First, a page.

10. Initial Assessment. A manager or supervisor should assess the needs of the person requiring care  in their home.  This will be a time to iron out any wrinkles of the service and get the final questions answered and get a better feel for them being the right team to support your family. Do not hesitate to stop the process and take time to reconsider your options if you feel pressured or unhappy with the proceedings.

10 tips on a healthy heart, healthy lifestyle

A healthy lifestyle = a healthier heart. Take a look at these 10 things you can do to look after your heart
1.  Give up smoking
If you're a smoker, quit. It's the single best thing you can do for your heart health. Smoking is known to be one of the main causes of CHD.

Just one year after giving up, your risk of a heart attack falls to about half that of a smoker.
2. Get active
Staying active can reduce your risk of developing heart disease. Aim to do 150 minutes of moderate intensity aerobic activity every week or about 30 minutes of activity five days a week.
3. Manage your weight
Being overweight can increase your risk of heart disease. Stick to a healthy, balanced diet low in fat and sugar, with plenty of fruit and vegetables.
4. Eat more fibre
Eat at least 30g of fibre a day to help lower your risk of heart disease. Fibre can be found in a variety of sources, from wholemeal bread, to oats and wholegrain cereals, potatoes with their skins on, and of course, plenty of fruit and vegetables.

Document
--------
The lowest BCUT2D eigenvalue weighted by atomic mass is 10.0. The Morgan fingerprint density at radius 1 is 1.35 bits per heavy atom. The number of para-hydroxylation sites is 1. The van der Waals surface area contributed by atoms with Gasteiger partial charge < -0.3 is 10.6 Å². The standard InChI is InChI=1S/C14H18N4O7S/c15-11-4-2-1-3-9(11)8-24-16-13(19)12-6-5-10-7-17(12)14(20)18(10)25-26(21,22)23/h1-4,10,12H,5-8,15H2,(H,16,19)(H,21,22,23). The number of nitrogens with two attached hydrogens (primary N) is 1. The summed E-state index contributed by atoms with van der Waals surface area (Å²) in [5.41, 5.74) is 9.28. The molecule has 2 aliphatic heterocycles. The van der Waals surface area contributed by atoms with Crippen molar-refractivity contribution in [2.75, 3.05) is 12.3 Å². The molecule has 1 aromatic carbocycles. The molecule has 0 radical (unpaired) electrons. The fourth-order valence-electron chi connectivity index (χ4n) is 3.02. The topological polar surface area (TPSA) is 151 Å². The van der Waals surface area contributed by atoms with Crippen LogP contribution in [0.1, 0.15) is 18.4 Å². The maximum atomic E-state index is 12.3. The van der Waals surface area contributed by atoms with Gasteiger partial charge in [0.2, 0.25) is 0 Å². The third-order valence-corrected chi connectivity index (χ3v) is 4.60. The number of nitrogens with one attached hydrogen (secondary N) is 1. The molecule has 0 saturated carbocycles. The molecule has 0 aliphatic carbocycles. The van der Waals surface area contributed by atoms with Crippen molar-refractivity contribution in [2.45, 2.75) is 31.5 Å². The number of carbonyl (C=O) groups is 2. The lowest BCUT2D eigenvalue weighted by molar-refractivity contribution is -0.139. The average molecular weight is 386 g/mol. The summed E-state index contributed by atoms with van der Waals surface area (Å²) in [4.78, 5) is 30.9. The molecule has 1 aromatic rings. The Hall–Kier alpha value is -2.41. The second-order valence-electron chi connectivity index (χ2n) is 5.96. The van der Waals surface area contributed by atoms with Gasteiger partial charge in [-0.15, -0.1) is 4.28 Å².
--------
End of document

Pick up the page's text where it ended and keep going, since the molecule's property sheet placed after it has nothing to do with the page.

5. Cut down on saturated fat
The level of cholesterol in your blood is raised when your diet contains too many foods that are high in saturated fat. Choose leaner cuts of meat and lower-fat dairy products like 1% fat milk.
6. Get your 5 A DAY
Eat at least five portions of a variety of fruit and vegetables a day. They're a good source of fibre, vitamins and minerals.
7. Cut down on salt
To maintain healthy blood pressure, avoid using too much salt when cooking or at the table. Also, don’t forget to watch out for those ready-made foods which have really high salt levels. You can be more salt aware by checking food labels – a food is high in salt if it has more than 1.5g salt (or 0.6g sodium) per 100g.
Aim to eat less than 6g of salt a day in total – that's about one teaspoon.
8. Eat fish
Eat fish at least twice a week, including a portion of oily fish (such as mackerel, fresh tuna, sardines and salmon). They are also a good source of omega-3 fats, which can help protect against heart disease.
9. Drink less alcohol
Don't forget alcohol contains calories! If you are regularly drinking more than the NHS guidelines you will notice the impact on your waistline. Try to keep to the recommended daily alcohol limits to reduce the risk of serious problems with your health, including risks to your heart health.
10. Snack on nuts and seeds
By eating a mixture of unsalted nuts and seeds for snacks (in small amounts) you are adding good unsaturated fats into your diet, helping you to stay fuller for longer but also helping to lower your cholesterol level.